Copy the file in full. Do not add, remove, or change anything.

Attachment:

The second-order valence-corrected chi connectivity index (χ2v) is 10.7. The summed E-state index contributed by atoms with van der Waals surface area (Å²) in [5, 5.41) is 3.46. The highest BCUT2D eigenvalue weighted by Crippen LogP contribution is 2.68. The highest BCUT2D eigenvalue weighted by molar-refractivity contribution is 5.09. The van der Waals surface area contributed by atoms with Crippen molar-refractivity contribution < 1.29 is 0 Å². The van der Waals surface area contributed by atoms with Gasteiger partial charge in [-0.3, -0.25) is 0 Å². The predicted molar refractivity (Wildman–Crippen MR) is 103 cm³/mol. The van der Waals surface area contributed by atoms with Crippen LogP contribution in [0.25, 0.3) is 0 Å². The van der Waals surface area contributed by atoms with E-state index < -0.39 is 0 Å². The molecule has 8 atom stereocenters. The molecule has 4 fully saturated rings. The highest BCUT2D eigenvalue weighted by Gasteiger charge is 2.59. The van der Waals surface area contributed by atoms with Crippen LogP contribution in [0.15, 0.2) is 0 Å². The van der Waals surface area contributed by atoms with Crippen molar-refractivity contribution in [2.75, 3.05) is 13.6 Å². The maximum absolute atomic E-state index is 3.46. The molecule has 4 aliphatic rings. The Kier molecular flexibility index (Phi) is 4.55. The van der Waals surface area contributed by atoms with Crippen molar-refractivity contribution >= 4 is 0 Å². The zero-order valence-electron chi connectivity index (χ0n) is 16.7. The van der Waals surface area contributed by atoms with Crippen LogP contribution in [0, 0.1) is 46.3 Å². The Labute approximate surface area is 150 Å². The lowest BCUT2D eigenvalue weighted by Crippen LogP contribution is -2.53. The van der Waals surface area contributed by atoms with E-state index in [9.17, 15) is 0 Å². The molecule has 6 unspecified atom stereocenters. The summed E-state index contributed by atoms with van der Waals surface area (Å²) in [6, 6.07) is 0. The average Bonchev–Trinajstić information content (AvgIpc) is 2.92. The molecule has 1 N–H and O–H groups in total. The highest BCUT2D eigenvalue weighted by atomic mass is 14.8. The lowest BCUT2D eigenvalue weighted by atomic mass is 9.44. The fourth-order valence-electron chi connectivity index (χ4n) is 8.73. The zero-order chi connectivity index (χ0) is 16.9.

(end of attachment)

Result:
The second-order valence-corrected chi connectivity index (χ2v) is 10.7. The summed E-state index contributed by atoms with van der Waals surface area (Å²) in [5, 5.41) is 3.46. The highest BCUT2D eigenvalue weighted by Crippen LogP contribution is 2.68. The highest BCUT2D eigenvalue weighted by molar-refractivity contribution is 5.09. The van der Waals surface area contributed by atoms with Crippen molar-refractivity contribution < 1.29 is 0 Å². The van der Waals surface area contributed by atoms with Gasteiger partial charge in [-0.3, -0.25) is 0 Å². The predicted molar refractivity (Wildman–Crippen MR) is 103 cm³/mol. The van der Waals surface area contributed by atoms with Crippen LogP contribution in [0.25, 0.3) is 0 Å². The van der Waals surface area contributed by atoms with E-state index < -0.39 is 0 Å². The molecule has 8 atom stereocenters. The molecule has 4 fully saturated rings. The highest BCUT2D eigenvalue weighted by Gasteiger charge is 2.59. The van der Waals surface area contributed by atoms with Crippen LogP contribution in [0.15, 0.2) is 0 Å². The van der Waals surface area contributed by atoms with Crippen molar-refractivity contribution in [2.75, 3.05) is 13.6 Å². The maximum absolute atomic E-state index is 3.46. The molecule has 4 aliphatic rings. The Kier molecular flexibility index (Phi) is 4.55. The van der Waals surface area contributed by atoms with Crippen molar-refractivity contribution >= 4 is 0 Å². The zero-order valence-electron chi connectivity index (χ0n) is 16.7. The van der Waals surface area contributed by atoms with Crippen LogP contribution in [0, 0.1) is 46.3 Å². The Labute approximate surface area is 150 Å². The lowest BCUT2D eigenvalue weighted by Crippen LogP contribution is -2.53. The van der Waals surface area contributed by atoms with E-state index in [9.17, 15) is 0 Å². The molecule has 6 unspecified atom stereocenters. The summed E-state index contributed by atoms with van der Waals surface area (Å²) in [6, 6.07) is 0. The average Bonchev–Trinajstić information content (AvgIpc) is 2.92. The molecule has 1 N–H and O–H groups in total. The highest BCUT2D eigenvalue weighted by atomic mass is 14.8. The lowest BCUT2D eigenvalue weighted by atomic mass is 9.44. The fourth-order valence-electron chi connectivity index (χ4n) is 8.73. The zero-order chi connectivity index (χ0) is 16.9.